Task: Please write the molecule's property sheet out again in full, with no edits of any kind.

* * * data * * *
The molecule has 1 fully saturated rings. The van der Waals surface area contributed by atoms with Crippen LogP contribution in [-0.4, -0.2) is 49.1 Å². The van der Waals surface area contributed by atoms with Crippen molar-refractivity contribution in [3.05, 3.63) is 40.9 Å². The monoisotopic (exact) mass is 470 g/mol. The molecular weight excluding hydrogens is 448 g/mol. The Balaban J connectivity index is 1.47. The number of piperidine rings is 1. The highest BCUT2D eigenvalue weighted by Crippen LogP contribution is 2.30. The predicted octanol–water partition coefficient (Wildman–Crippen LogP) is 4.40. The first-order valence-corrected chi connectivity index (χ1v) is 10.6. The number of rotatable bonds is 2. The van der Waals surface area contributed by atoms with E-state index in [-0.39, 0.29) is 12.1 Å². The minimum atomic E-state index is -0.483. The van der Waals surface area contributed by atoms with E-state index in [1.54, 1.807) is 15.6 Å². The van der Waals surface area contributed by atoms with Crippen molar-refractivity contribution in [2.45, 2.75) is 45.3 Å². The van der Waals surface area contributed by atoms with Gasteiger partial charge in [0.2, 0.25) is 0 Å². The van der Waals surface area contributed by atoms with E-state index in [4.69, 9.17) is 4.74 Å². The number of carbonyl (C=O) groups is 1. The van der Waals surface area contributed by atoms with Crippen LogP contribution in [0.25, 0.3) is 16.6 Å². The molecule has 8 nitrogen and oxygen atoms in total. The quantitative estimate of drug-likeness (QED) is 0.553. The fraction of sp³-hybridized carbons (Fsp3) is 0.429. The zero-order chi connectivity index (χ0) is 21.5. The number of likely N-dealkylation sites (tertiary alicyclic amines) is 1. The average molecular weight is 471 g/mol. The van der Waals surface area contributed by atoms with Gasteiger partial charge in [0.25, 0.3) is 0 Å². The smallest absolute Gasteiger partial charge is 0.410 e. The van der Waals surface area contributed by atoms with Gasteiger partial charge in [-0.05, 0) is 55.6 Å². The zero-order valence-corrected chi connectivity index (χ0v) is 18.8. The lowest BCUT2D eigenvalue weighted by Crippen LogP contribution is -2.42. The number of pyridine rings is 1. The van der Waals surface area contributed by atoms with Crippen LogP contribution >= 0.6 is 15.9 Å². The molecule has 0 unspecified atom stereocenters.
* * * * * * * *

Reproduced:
The molecule has 1 fully saturated rings. The van der Waals surface area contributed by atoms with Crippen LogP contribution in [-0.4, -0.2) is 49.1 Å². The van der Waals surface area contributed by atoms with Crippen molar-refractivity contribution in [3.05, 3.63) is 40.9 Å². The monoisotopic (exact) mass is 470 g/mol. The molecular weight excluding hydrogens is 448 g/mol. The Balaban J connectivity index is 1.47. The number of piperidine rings is 1. The highest BCUT2D eigenvalue weighted by Crippen LogP contribution is 2.30. The predicted octanol–water partition coefficient (Wildman–Crippen LogP) is 4.40. The first-order valence-corrected chi connectivity index (χ1v) is 10.6. The number of rotatable bonds is 2. The van der Waals surface area contributed by atoms with E-state index in [-0.39, 0.29) is 12.1 Å². The minimum atomic E-state index is -0.483. The van der Waals surface area contributed by atoms with E-state index in [1.54, 1.807) is 15.6 Å². The van der Waals surface area contributed by atoms with Crippen molar-refractivity contribution in [2.45, 2.75) is 45.3 Å². The van der Waals surface area contributed by atoms with Gasteiger partial charge in [0.2, 0.25) is 0 Å². The van der Waals surface area contributed by atoms with E-state index in [4.69, 9.17) is 4.74 Å². The number of carbonyl (C=O) groups is 1. The van der Waals surface area contributed by atoms with Crippen LogP contribution in [0.25, 0.3) is 16.6 Å². The molecule has 8 nitrogen and oxygen atoms in total. The quantitative estimate of drug-likeness (QED) is 0.553. The fraction of sp³-hybridized carbons (Fsp3) is 0.429. The zero-order chi connectivity index (χ0) is 21.5. The number of likely N-dealkylation sites (tertiary alicyclic amines) is 1. The average molecular weight is 471 g/mol. The van der Waals surface area contributed by atoms with Gasteiger partial charge in [0.25, 0.3) is 0 Å². The smallest absolute Gasteiger partial charge is 0.410 e. The van der Waals surface area contributed by atoms with Gasteiger partial charge in [-0.05, 0) is 55.6 Å². The zero-order valence-corrected chi connectivity index (χ0v) is 18.8. The lowest BCUT2D eigenvalue weighted by Crippen LogP contribution is -2.42. The number of pyridine rings is 1. The van der Waals surface area contributed by atoms with Crippen LogP contribution >= 0.6 is 15.9 Å². The molecule has 0 unspecified atom stereocenters.